|Long title||An Act for amending the Laws relating to Election Petitions, and providing more effectually for the Prevention of corrupt Practices at Parliamentary Elections|
|Citation||31 & 32 Vict. c. 125|
|Introduced by||Prime Minister Benjamin Disraeli|
|Royal assent||31 July 1868|
The Parliamentary Elections Act 1868 (31 & 32 Vict. c. 125), sometimes known as the Election Petitions and Corrupt Practices at Elections Actor simply the Corrupt Practices Act 1868, is an Act of the United Kingdom Parliament, since repealed. The effect of the Act was to transfer responsibility for trying election petitions from the House of Commons to the Judges of the High Court of Justice. The Act was designed to, and did, provide a more effective measure for preventing corruption and fraud in Parliamentary elections.
An election petition refers to the procedure for challenging the result of a Parliamentary election.
The House of Commons, officially the Honourable the Commons of the United Kingdom of Great Britain and Northern Ireland in Parliament assembled, is the lower house of the Parliament of the United Kingdom. Like the upper house, the House of Lords, it meets in the Palace of Westminster. Owing to shortage of space, its office accommodation extends into Portcullis House.
The High Court of Justice in England is, together with the Court of Appeal and the Crown Court, one of the Senior Courts of England and Wales. Its name is abbreviated as EWHC for legal citation purposes.
The 1865 general election was regarded by contemporaries as being a generally dull contest nationally, which exaggerated the degree of corruption within individual constituencies. In his PhD thesis, Cornelius O'Leary described The Times as having reported "the testimony is unanimous that in the General Election of 1865 there was more profuse and corrupt expenditure than was ever known before". 27–28 When he came into office in 1867, Benjamin Disraeli announced that he would introduce a new method for election petition trials (which were then determined by a committee of the House of Commons). Disraeli proposed that this take the form of two assessors visiting the constituency and determining the outcome, with an appeal to the House of Commons which could appoint a select committee should it decide to take the matter up. :32 This Bill was referred to a select committee which altered it so that the jurisdiction was given to the Court of Queen's Bench, with no appeal to the House, but with a three-member Court of Election Appeals for points of law. At this point the Bill was withdrawn, so that it could be reintroduced the following year. :35As a result of allegations of corruption, 50 election petitions were lodged, of which 35 were pressed to a trial; 13 ended with the elected MP being unseated. In four cases a Royal Commission had to be appointed because of widespread corrupt practices in the constituency. :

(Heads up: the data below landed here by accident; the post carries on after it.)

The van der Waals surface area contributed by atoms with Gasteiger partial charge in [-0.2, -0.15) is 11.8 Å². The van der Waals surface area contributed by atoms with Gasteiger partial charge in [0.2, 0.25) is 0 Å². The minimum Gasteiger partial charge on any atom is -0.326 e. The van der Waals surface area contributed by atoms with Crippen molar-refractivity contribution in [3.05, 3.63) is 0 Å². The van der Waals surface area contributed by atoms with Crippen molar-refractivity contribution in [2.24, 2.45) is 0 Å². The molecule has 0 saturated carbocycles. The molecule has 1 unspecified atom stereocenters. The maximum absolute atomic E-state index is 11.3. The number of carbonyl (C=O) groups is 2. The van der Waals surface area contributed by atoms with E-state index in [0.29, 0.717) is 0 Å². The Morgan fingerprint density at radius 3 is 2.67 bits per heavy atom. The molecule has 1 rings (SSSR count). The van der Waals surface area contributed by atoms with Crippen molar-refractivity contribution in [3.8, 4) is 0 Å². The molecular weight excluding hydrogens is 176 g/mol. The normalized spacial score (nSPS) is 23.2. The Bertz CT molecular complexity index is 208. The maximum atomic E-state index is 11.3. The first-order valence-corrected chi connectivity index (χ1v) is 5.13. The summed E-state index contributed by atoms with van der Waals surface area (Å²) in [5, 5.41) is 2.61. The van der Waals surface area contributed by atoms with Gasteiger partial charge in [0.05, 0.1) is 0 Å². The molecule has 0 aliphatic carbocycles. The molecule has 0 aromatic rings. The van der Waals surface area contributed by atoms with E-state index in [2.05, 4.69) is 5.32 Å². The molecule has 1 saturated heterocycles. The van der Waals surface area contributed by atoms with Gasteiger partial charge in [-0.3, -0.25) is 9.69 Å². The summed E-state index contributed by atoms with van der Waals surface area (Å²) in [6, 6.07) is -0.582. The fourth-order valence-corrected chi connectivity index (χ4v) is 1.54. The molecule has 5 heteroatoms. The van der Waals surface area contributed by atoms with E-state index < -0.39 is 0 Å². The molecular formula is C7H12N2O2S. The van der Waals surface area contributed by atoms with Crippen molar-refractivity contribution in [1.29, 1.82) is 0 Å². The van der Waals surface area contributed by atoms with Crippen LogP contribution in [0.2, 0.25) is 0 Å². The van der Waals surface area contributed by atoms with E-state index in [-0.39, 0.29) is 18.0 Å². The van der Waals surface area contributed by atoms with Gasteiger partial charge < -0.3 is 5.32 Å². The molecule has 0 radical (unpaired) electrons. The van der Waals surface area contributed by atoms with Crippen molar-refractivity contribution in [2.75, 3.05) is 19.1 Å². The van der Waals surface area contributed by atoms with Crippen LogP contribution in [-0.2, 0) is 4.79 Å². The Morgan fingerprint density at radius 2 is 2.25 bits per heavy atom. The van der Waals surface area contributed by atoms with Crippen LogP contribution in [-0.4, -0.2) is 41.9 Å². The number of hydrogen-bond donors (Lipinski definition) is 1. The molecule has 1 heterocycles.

The 1865 United Kingdom general election saw the Liberals, led by Lord Palmerston, increase their large majority over the Earl of Derby's Conservatives to more than 80. The Whig Party changed its name to the Liberal Party between the previous election and this one.
Cornelius O'Leary was an Irish historian and political scientist.
The Times is a British daily national newspaper based in London. It began in 1785 under the title The Daily Universal Register, adopting its current name on 1 January 1788. The Times and its sister paper The Sunday Times are published by Times Newspapers, since 1981 a subsidiary of News UK, itself wholly owned by News Corp. The Times and The Sunday Times do not share editorial staff, were founded independently, and have only had common ownership since 1967.